A quick forage harvester preseason checklist

By Adam Verner

The author is a managing partner in Elite Ag LLC, Leesburg, Ga. He also is active in the family farm in Rutledge.

Warmer days have arrived, and the beasts that have been hibernating in our equipment sheds are ready to be awakened. If you have yet to prepare your chopper for the 2019 season, here’s a quick checklist for “do-it-yourselfers.”

An easy place to start is the spot where you spend most of your time . . . the cab. Check the console for any noticeable wire damage or loose connections. Also be sure to inspect the wire harnesses; rodent damage is a common occurrence that most often takes place during winter storage. While at your console, also inspect all of the switches and knobs. You would be amazed how many times you can catch one of these before it fails, usually in the middle of a large job.

While in the cab, clear out all of last year’s field and customer information from the monitor. This is not something you’re going to want to fool with on the first day of chopping. Also, if you are familiar enough with your monitor to run a sensor test, this is an easy way to diagnosis a problem before it starts.

Most newer machines have a place where you can look at the sensors on your cutter and see if they have electrical current and if they are reading properly. If one looks out of line, you can see which sensor it is and inspect it yourself. It could be as simple as a corroded plug. Don’t forget to check all of your lights and recharge your fire extinguisher. Be sure to check the cab’s air filters, and if you can take off a roof door, inspect the evaporator and make sure it’s not clogged.

Move to the front

Once the cab is clean and in order, dismount and find your way to where the business takes place on the chopper — at the front. The feed rolls can cause you as much headache as any unit on the harvester. Starting with the rolls and bearings, look for play and if any oil is leaking from gearboxes. Inspect the metal and rock-detect wires to make sure everything is intact. Sometimes checking the oil in all the gearboxes can be a headache. In some machines, you need to move the feed-roll cabinet up and down to achieve the proper level to check the oil. Don’t skip this step, as it will save time once in the field.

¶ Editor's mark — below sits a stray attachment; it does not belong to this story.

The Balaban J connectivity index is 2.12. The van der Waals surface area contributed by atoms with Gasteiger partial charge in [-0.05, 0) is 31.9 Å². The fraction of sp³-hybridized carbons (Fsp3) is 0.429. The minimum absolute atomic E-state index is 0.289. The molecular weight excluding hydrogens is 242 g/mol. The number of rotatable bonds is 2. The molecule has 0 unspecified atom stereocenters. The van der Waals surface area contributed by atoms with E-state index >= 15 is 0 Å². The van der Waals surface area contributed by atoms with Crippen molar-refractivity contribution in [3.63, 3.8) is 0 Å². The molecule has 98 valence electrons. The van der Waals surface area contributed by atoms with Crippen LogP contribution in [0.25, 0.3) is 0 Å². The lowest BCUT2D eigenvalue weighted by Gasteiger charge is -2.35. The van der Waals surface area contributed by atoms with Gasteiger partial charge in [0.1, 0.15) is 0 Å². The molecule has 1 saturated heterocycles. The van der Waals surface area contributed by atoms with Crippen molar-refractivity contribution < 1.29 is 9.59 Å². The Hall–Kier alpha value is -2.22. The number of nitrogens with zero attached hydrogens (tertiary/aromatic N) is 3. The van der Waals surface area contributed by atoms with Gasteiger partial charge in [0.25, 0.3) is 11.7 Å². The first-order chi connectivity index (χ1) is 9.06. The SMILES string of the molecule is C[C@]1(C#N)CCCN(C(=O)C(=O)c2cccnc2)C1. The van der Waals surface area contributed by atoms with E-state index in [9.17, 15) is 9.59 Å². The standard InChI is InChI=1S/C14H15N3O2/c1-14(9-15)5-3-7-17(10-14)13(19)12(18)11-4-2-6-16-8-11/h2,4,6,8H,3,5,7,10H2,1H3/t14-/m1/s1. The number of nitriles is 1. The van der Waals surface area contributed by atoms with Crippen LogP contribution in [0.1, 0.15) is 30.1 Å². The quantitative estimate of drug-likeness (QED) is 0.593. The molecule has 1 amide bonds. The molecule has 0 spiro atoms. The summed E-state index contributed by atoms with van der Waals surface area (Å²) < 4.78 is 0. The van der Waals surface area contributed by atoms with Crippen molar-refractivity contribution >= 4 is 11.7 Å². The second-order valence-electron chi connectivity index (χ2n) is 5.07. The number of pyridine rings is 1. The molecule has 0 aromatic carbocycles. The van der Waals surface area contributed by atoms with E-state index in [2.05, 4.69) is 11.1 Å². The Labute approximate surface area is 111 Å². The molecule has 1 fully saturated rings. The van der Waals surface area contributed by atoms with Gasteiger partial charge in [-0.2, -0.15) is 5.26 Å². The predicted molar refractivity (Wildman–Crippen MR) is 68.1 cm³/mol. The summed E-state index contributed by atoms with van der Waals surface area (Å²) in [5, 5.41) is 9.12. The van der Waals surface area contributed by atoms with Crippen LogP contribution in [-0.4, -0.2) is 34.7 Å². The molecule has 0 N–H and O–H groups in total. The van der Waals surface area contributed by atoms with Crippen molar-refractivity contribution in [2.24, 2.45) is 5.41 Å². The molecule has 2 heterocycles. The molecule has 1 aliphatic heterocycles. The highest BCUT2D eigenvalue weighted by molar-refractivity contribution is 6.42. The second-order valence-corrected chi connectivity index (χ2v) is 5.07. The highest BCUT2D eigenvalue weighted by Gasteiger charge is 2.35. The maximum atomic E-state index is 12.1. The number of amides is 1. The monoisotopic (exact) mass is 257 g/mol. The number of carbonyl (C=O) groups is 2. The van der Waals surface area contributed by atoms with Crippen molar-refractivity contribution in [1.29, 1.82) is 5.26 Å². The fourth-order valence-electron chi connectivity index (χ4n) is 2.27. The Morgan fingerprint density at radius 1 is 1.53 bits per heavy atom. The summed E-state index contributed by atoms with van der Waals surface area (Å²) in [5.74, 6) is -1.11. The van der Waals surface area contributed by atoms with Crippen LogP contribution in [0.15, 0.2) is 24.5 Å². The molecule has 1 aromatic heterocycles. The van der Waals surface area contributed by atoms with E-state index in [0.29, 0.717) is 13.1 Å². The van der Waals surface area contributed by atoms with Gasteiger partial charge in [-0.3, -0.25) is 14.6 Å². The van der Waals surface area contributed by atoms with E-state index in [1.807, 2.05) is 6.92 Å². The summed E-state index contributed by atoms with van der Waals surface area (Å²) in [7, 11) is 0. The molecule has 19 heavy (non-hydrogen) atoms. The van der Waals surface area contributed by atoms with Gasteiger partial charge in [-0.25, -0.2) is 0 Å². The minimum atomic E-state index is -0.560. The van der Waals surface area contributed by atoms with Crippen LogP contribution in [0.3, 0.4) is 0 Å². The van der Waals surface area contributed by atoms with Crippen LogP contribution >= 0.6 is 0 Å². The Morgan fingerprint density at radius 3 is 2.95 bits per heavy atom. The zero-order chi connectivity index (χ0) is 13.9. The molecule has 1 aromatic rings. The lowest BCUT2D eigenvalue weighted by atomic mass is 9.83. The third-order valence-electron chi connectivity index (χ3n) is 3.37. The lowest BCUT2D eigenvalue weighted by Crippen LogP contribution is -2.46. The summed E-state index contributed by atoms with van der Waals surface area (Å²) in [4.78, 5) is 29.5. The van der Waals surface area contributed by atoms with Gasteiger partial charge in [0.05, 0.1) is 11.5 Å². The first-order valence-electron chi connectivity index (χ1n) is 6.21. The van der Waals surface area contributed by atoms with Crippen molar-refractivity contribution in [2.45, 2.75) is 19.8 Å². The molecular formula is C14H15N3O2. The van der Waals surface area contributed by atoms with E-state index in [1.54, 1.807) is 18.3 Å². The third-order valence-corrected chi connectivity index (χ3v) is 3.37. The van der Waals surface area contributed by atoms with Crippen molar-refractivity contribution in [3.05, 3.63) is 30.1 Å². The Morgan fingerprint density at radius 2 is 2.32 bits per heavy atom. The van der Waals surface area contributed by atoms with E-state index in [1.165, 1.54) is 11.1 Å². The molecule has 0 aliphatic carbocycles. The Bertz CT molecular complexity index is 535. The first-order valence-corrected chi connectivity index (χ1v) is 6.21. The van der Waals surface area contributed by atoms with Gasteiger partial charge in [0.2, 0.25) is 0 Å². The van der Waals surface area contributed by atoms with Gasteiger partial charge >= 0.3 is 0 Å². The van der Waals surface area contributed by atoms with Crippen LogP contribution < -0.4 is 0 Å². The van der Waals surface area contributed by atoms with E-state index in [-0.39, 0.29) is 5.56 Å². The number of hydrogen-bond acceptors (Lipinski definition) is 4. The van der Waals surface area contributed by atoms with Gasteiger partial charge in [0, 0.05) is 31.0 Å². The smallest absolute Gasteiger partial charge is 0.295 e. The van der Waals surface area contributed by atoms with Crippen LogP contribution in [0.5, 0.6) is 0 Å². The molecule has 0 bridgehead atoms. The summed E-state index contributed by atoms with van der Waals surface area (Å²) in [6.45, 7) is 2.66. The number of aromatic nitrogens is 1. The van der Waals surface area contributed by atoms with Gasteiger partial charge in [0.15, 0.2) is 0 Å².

Inspect all of your central lube blocks and lines. If you can manually grease them, do so. Once you remove the cabinet, inspect the driveline for any wear in the crosses and take a good look at the smooth roll scraper. A worn-out smooth roll scraper can make for an unhappy operator when the crop won’t feed. Ensure that you don’t need to replace any knives or the shearbar. New or used, the knives need to be properly adjusted up to the shearbar for a proper cutting length.

Grease and inspect all shearbar adjustment linkages. The motors and linkage always seem to fail one of our customers every year. Check the cutting drum bearings, locks, and the drum itself for wear. While inspecting the drum, a thorough cleaning is probably in order for the grinding stone carrier. Closely inspect the threads, stops, rubbers, and the stone. Finally, check the main drive pulley and belt for worn spots or buildup in the pulley grooves.

Check the spout

If installing a grass chute, make sure the wear liner is in good shape. Next, move on to the blower and check the gap to the backing plate, making sure it is set to manufacturer recommendations. Look over the blower paddles and bearing to ensure they all spin freely and do not seem fatigued. On the spout, be sure to check the sensors and stop limiters. Check the ring and central lube points on the spout hinge. If you have a moisture sensor for corn silage, most manufacturers recommend that you remove it for grass, as dirt and rocks can damage the lens. Finish your spout inspection by checking the functionality of the flipper.

It’s always best to start off the year with new fluids. Take a close look at your radiator and inspect for cleanliness and fluid level. Check the main drive gearbox and main belt tension pulley.

Don’t forget the drive motors as well. The off-season is the best time to change wheel motor and gearbox oil. The steering system and suspension often get over looked, but rolling around the shop floor on your creeper sure beats crawling around in the field — this is especially true if you coexist with fire ants. If the tires, central lube system, parking brakes, and lights all look in order, you are close to “go time.”

The only thing left that I encourage is to stock up on high-use parts before the season starts. The time spent inspecting your chopper at your shop and ordering high-use parts will most certainly lead to more up time in the field and make it easier to diagnosis future problems with your machine.


This article appeared in the April/May 2019 issue of Grower on page 19.

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